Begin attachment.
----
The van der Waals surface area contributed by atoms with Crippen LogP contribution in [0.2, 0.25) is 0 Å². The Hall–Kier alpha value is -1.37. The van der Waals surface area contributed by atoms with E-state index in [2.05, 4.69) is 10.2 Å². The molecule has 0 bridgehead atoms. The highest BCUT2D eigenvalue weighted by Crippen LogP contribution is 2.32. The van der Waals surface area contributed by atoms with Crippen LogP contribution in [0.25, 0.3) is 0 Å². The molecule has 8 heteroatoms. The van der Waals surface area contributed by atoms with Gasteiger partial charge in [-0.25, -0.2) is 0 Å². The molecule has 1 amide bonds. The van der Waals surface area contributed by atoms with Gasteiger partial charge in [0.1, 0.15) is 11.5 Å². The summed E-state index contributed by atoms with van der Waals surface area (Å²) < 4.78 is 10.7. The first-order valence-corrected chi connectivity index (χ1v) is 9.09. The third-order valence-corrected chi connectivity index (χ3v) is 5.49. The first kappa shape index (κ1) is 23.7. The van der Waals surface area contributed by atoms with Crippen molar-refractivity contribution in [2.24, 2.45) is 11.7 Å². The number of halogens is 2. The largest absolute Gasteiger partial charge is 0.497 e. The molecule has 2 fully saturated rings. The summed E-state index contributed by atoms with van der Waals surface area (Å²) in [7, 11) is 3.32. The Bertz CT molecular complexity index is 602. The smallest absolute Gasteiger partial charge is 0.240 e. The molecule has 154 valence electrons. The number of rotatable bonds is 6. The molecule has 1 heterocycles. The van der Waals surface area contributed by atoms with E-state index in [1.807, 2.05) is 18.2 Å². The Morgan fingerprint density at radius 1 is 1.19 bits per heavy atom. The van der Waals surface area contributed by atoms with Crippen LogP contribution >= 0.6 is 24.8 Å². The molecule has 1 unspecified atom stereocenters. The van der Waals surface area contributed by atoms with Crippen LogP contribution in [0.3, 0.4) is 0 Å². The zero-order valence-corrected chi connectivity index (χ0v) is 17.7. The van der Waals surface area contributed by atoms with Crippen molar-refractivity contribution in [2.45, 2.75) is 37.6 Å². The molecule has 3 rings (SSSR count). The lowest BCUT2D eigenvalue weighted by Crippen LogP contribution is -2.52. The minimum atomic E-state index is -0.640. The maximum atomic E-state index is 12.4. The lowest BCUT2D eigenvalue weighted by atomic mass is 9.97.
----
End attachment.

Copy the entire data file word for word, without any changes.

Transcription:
The van der Waals surface area contributed by atoms with Crippen LogP contribution in [0.2, 0.25) is 0 Å². The Hall–Kier alpha value is -1.37. The van der Waals surface area contributed by atoms with E-state index in [2.05, 4.69) is 10.2 Å². The molecule has 0 bridgehead atoms. The highest BCUT2D eigenvalue weighted by Crippen LogP contribution is 2.32. The van der Waals surface area contributed by atoms with Crippen LogP contribution in [0.25, 0.3) is 0 Å². The molecule has 8 heteroatoms. The van der Waals surface area contributed by atoms with Gasteiger partial charge in [-0.25, -0.2) is 0 Å². The molecule has 1 amide bonds. The van der Waals surface area contributed by atoms with Gasteiger partial charge in [0.1, 0.15) is 11.5 Å². The summed E-state index contributed by atoms with van der Waals surface area (Å²) < 4.78 is 10.7. The first-order valence-corrected chi connectivity index (χ1v) is 9.09. The third-order valence-corrected chi connectivity index (χ3v) is 5.49. The first kappa shape index (κ1) is 23.7. The van der Waals surface area contributed by atoms with Crippen molar-refractivity contribution in [2.24, 2.45) is 11.7 Å². The number of halogens is 2. The largest absolute Gasteiger partial charge is 0.497 e. The molecule has 2 fully saturated rings. The summed E-state index contributed by atoms with van der Waals surface area (Å²) in [7, 11) is 3.32. The Bertz CT molecular complexity index is 602. The smallest absolute Gasteiger partial charge is 0.240 e. The molecule has 154 valence electrons. The number of rotatable bonds is 6. The molecule has 1 heterocycles. The van der Waals surface area contributed by atoms with E-state index in [1.807, 2.05) is 18.2 Å². The Morgan fingerprint density at radius 1 is 1.19 bits per heavy atom. The van der Waals surface area contributed by atoms with Crippen LogP contribution >= 0.6 is 24.8 Å². The molecule has 1 unspecified atom stereocenters. The van der Waals surface area contributed by atoms with Crippen LogP contribution in [0.3, 0.4) is 0 Å². The zero-order valence-corrected chi connectivity index (χ0v) is 17.7. The van der Waals surface area contributed by atoms with Crippen molar-refractivity contribution in [2.45, 2.75) is 37.6 Å². The molecule has 3 rings (SSSR count). The lowest BCUT2D eigenvalue weighted by Crippen LogP contribution is -2.52. The minimum atomic E-state index is -0.640. The maximum atomic E-state index is 12.4. The lowest BCUT2D eigenvalue weighted by atomic mass is 9.97.